Issue now as much a middle-class tax- and ratepayer revolt as a protest over inadequate public consultation and excessive collection costs

Opinion & Analysis

Conservatives should learn from Greece over Brexit

 David Cameron. Picture: AFP PHOTO/LEON NEAL

Newly re-elected British Prime Minister David Cameron must fudge to avoid the fate of Syriza, writes Chris Giles

Columnists

Tory victory is one for all right-thinking people

Simon Lincoln Reader: Lib Dems believed the pursuit of greater representation relied upon impeding energy development — and they have paid at the polls for this foolishness

Columnists

THE INSIDER: Hi-tech window dressing from boys in the bushes

Ekurhuleni metro police during a meeting in April to prepare for a strike. Picture: SOWETAN

Metro cops should monitor the roads and ensure compliance with the law before paying IT fundis millions to adjust the window dressing

Columnists

LIQUID INVESTMENTS: More marketing than craft as winemakers get on bandwagon

Michael Fridjhon promo

Winemakers are keeping up with craft liquor trend to maintain their revenue stream, writes Michael Fridjhon

Opinion & Analysis

Constituency system is no cure for our voting shortfalls

Picture: THINKSTOCK

In SA’s context, the concept of ‘one person one vote’ is deeply ingrained in the struggle for freedom, writes Mosotho Moepya

Opinion & Analysis

Obama’s Pacific deal will not tame Chinese dragon

Gideon Rachman promo

It is too late to prevent China from becoming the core of the Asian economy, writes Gideon Rachman

Opinion & Analysis

More ruthless approach to referee efficiency required

Picture: THINKSTOCK

It is no surprise that there are only four referees from the southern hemisphere at the Rugby World Cup — they are generally not good enough, writes Jonathan Kaplan

Opinion & Analysis

UCT can retain quality or play politics

University of Cape Town operates like almost all quality western universities: academic staff are recruited largely on the basis of academic credentials, writes Robert Schrire

Opinion & Analysis

Code revisions on the right road, but vigilance still vital

Picture: THINKSTOCK

In one cautionary tale the only beneficiaries of a BEE scheme were Mercedes-Benz Financial Services SA and the management companies … all of them white, writes Onkgopotse JJ Tabane

Columnists

UNEMBARGOED: Eskom a symptom of SA’s deeper affliction

When expenditure is mostly on consumption rather than investment, the long-term financial future becomes bleak, writes Songezo Zibi

Columnists

Post office, Telkom, Eskom becoming obsolete

Gavin Keeton

Debate about privatising parts of Eskom may be overtaken by events and the choices of thousands of individual consumers, writes Gavin Keeton

Columnists

How the JSE can unite business in SA

Peter Bruce promo

Peter Bruce: If business establishment wants rid of BEE then it should invent a new, inclusive game all of its own and save its balance sheets

Columnists

TWEET OF THE WEEK: Mbalula’s thug life

International sport is, at its worst, much like Hollywood, which suits Fikile Mbalula — SA’s minister of bling, writes Gareth van Onselen

Editorials

EDITORIAL: Warning — rate hikes ahead

The Reserve Bank in Pretoria. Picture: FINANCIAL MAIL

Case for a hike will be much stronger next time if the risks from electricity, the rand and wages materialise

Columnists

HALF-ART: Narcissistic Venice piece lacking in nuance and intellect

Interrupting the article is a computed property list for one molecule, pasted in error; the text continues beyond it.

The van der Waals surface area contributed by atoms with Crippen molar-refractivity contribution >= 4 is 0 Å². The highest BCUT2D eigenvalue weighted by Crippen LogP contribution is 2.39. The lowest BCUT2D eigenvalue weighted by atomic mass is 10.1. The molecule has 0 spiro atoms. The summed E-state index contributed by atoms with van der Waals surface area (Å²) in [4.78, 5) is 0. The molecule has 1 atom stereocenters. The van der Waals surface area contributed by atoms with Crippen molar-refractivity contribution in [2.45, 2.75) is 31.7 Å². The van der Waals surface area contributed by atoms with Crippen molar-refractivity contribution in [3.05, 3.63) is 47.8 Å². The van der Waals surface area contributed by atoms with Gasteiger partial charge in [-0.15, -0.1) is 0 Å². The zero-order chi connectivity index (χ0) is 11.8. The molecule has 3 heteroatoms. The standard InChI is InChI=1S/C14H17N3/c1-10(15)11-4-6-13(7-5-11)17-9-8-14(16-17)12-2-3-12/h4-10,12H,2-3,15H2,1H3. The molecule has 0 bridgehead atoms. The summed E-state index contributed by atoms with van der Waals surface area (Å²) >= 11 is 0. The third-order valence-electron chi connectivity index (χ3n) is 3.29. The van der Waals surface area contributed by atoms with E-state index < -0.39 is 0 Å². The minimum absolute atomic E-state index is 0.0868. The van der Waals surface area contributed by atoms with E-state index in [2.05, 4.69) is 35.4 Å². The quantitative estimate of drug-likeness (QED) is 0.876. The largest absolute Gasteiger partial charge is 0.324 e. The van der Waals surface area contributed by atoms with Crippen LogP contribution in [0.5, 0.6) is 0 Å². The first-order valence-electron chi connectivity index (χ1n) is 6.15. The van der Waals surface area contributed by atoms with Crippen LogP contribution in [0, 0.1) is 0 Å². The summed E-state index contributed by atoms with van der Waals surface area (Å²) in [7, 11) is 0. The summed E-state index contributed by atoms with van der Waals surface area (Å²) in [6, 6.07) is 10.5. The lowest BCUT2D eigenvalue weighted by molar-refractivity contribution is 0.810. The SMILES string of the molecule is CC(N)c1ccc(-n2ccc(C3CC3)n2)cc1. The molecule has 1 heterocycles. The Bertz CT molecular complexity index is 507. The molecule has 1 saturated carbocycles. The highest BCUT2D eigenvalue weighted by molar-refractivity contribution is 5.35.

Willem Boshoff, Racist in South Africa, 2011 Anodised aluminium panel, engraved and filled with ink. This is Boshoff’s contribution to the South African Pavilion at the Venice Biennale, a work he says speaks for itself. Picture: WILLEM BOSHOFF

When I look to SA’s artists, I expect to see nuanced and not narcissistic responses to our social and political challenges, writes Chris Thurman

Columnists

STREET DOGS: Generally speaking …

In the 21st century, there is a good chance that most humans will lose, they are losing, their military and economic value, writes Michel Pireu

Columnists

No Eskom solution without deep reform

Anthony Butler promo

The state faces a big challenge: Anthony Butler asks how it can ensure that recapitalisation goes hand in hand with governance reforms and an end to patronage

Editorials

EDITORIAL: SA latest to target currency collusion

Picture: BLOOMBERG/CHRIS RATCLIFFE

Competition Commission’s probe may be a spin-off of international investigations

Editorials

EDITORIAL: Public sector wage deal belated but welcome

Unions march through the streets of Pretoria. Picture: Dominic Skelton

Public sector wage agreement averts a potentially crippling strike by 1.3-million state employees that SA can ill afford

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Letters

LETTER: E-toll roads do nothing to ease flow

Picture: SOWETAN

Please publish one study to support their claims about fuel savings, taking into account the economy rate of modern engines

LETTER: DIY transformation

LETTER: Sanral still in the dark

LETTER: Settle e-tolls with poll

View more

Cartoons

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The Third Umpire

Trade and Industry Minister Rob Davies, for eating humble pie in reversing the department’s shock decision to reduce the value attributed to broad-based BEE schemes. A sledgehammer to kill a fly, indeed.

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Oceana CEO Francois Kuttel. The group is on track to become one of the biggest fishing companies in the world after acquiring Louisiana-based Daybrook in a R4.6bn deal that will double revenues earned outside SA.

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Banyana stalwart Portia Modise, SA’s most capped female footballer and most successful player of either gender in terms of goals scored in international matches, who has hung up her boots to start coaching.